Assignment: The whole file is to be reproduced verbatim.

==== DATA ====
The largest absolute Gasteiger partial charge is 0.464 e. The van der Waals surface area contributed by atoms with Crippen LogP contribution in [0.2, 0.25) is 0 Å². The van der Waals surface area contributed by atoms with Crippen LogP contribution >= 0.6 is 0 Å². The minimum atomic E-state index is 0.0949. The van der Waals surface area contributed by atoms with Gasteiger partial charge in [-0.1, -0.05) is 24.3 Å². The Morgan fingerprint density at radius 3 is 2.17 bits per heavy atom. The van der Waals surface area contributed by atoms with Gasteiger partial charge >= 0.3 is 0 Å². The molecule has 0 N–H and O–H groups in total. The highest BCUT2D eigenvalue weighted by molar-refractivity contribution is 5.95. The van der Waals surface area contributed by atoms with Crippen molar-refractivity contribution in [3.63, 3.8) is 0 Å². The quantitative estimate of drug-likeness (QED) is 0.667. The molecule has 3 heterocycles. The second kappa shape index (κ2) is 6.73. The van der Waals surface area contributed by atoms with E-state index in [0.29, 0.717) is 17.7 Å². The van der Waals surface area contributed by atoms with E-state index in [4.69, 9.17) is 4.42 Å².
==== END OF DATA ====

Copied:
The largest absolute Gasteiger partial charge is 0.464 e. The van der Waals surface area contributed by atoms with Crippen LogP contribution in [0.2, 0.25) is 0 Å². The van der Waals surface area contributed by atoms with Crippen LogP contribution >= 0.6 is 0 Å². The minimum atomic E-state index is 0.0949. The van der Waals surface area contributed by atoms with Gasteiger partial charge in [-0.1, -0.05) is 24.3 Å². The Morgan fingerprint density at radius 3 is 2.17 bits per heavy atom. The van der Waals surface area contributed by atoms with Gasteiger partial charge >= 0.3 is 0 Å². The molecule has 0 N–H and O–H groups in total. The highest BCUT2D eigenvalue weighted by molar-refractivity contribution is 5.95. The van der Waals surface area contributed by atoms with Crippen molar-refractivity contribution in [3.63, 3.8) is 0 Å². The quantitative estimate of drug-likeness (QED) is 0.667. The molecule has 3 heterocycles. The second kappa shape index (κ2) is 6.73. The van der Waals surface area contributed by atoms with E-state index in [0.29, 0.717) is 17.7 Å². The van der Waals surface area contributed by atoms with E-state index in [4.69, 9.17) is 4.42 Å².